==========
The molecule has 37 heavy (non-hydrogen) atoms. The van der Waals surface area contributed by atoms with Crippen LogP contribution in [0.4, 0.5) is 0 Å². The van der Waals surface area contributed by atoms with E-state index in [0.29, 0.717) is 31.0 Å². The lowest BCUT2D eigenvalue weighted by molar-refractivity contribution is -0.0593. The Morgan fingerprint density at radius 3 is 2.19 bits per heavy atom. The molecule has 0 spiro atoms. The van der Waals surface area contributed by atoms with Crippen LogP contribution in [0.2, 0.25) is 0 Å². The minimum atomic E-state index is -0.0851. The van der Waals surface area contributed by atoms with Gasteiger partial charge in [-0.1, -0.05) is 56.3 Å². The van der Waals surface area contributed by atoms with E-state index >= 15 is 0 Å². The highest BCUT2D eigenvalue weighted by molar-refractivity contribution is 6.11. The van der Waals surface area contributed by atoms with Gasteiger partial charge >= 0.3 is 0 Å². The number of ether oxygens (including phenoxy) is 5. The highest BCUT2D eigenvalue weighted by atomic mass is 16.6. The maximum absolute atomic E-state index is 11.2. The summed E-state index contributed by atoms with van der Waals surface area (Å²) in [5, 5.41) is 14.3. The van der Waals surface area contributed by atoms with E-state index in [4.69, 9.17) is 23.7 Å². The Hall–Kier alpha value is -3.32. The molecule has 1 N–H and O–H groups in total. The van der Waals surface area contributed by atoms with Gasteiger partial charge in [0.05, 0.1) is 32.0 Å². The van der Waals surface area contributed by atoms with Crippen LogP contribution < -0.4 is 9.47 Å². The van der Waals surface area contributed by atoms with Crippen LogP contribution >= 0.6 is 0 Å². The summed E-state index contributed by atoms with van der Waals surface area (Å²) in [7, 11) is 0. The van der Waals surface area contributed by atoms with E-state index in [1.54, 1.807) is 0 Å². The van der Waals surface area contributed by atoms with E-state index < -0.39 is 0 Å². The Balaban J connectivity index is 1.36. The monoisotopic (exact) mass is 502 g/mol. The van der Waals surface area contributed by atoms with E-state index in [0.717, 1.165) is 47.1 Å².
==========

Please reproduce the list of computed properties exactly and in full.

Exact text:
The molecule has 37 heavy (non-hydrogen) atoms. The van der Waals surface area contributed by atoms with Crippen LogP contribution in [0.4, 0.5) is 0 Å². The van der Waals surface area contributed by atoms with E-state index in [0.29, 0.717) is 31.0 Å². The lowest BCUT2D eigenvalue weighted by molar-refractivity contribution is -0.0593. The Morgan fingerprint density at radius 3 is 2.19 bits per heavy atom. The molecule has 0 spiro atoms. The van der Waals surface area contributed by atoms with Crippen LogP contribution in [0.2, 0.25) is 0 Å². The minimum atomic E-state index is -0.0851. The van der Waals surface area contributed by atoms with Gasteiger partial charge in [-0.1, -0.05) is 56.3 Å². The van der Waals surface area contributed by atoms with E-state index >= 15 is 0 Å². The highest BCUT2D eigenvalue weighted by molar-refractivity contribution is 6.11. The van der Waals surface area contributed by atoms with Gasteiger partial charge >= 0.3 is 0 Å². The number of ether oxygens (including phenoxy) is 5. The highest BCUT2D eigenvalue weighted by atomic mass is 16.6. The maximum absolute atomic E-state index is 11.2. The summed E-state index contributed by atoms with van der Waals surface area (Å²) in [5, 5.41) is 14.3. The van der Waals surface area contributed by atoms with E-state index in [4.69, 9.17) is 23.7 Å². The Hall–Kier alpha value is -3.32. The molecule has 1 N–H and O–H groups in total. The van der Waals surface area contributed by atoms with Gasteiger partial charge in [0.05, 0.1) is 32.0 Å². The van der Waals surface area contributed by atoms with Crippen LogP contribution < -0.4 is 9.47 Å². The van der Waals surface area contributed by atoms with Crippen LogP contribution >= 0.6 is 0 Å². The summed E-state index contributed by atoms with van der Waals surface area (Å²) in [7, 11) is 0. The van der Waals surface area contributed by atoms with E-state index in [1.54, 1.807) is 0 Å². The van der Waals surface area contributed by atoms with E-state index < -0.39 is 0 Å². The Balaban J connectivity index is 1.36. The monoisotopic (exact) mass is 502 g/mol. The van der Waals surface area contributed by atoms with E-state index in [0.717, 1.165) is 47.1 Å².